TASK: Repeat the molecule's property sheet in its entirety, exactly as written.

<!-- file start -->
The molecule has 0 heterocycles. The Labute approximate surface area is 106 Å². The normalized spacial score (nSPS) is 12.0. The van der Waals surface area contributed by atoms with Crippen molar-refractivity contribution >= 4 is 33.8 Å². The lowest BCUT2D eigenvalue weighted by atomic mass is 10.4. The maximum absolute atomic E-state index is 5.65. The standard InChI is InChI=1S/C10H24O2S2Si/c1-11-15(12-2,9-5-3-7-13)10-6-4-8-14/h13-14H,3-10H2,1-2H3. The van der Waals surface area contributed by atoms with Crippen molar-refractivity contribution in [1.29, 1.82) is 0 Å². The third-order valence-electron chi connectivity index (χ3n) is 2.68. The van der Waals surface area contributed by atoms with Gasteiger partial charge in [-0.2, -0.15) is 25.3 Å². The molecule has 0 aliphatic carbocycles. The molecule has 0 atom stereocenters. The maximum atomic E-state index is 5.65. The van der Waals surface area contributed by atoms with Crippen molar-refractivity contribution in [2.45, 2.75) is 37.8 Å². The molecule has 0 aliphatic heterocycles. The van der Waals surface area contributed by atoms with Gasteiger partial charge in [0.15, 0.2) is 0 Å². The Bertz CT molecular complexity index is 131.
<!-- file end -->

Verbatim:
The molecule has 0 heterocycles. The Labute approximate surface area is 106 Å². The normalized spacial score (nSPS) is 12.0. The van der Waals surface area contributed by atoms with Crippen molar-refractivity contribution >= 4 is 33.8 Å². The lowest BCUT2D eigenvalue weighted by atomic mass is 10.4. The maximum absolute atomic E-state index is 5.65. The standard InChI is InChI=1S/C10H24O2S2Si/c1-11-15(12-2,9-5-3-7-13)10-6-4-8-14/h13-14H,3-10H2,1-2H3. The van der Waals surface area contributed by atoms with Crippen molar-refractivity contribution in [1.29, 1.82) is 0 Å². The third-order valence-electron chi connectivity index (χ3n) is 2.68. The van der Waals surface area contributed by atoms with Gasteiger partial charge in [-0.2, -0.15) is 25.3 Å². The molecule has 0 aliphatic carbocycles. The molecule has 0 atom stereocenters. The maximum atomic E-state index is 5.65. The van der Waals surface area contributed by atoms with Crippen molar-refractivity contribution in [2.45, 2.75) is 37.8 Å². The molecule has 0 aliphatic heterocycles. The van der Waals surface area contributed by atoms with Gasteiger partial charge in [0.15, 0.2) is 0 Å². The Bertz CT molecular complexity index is 131.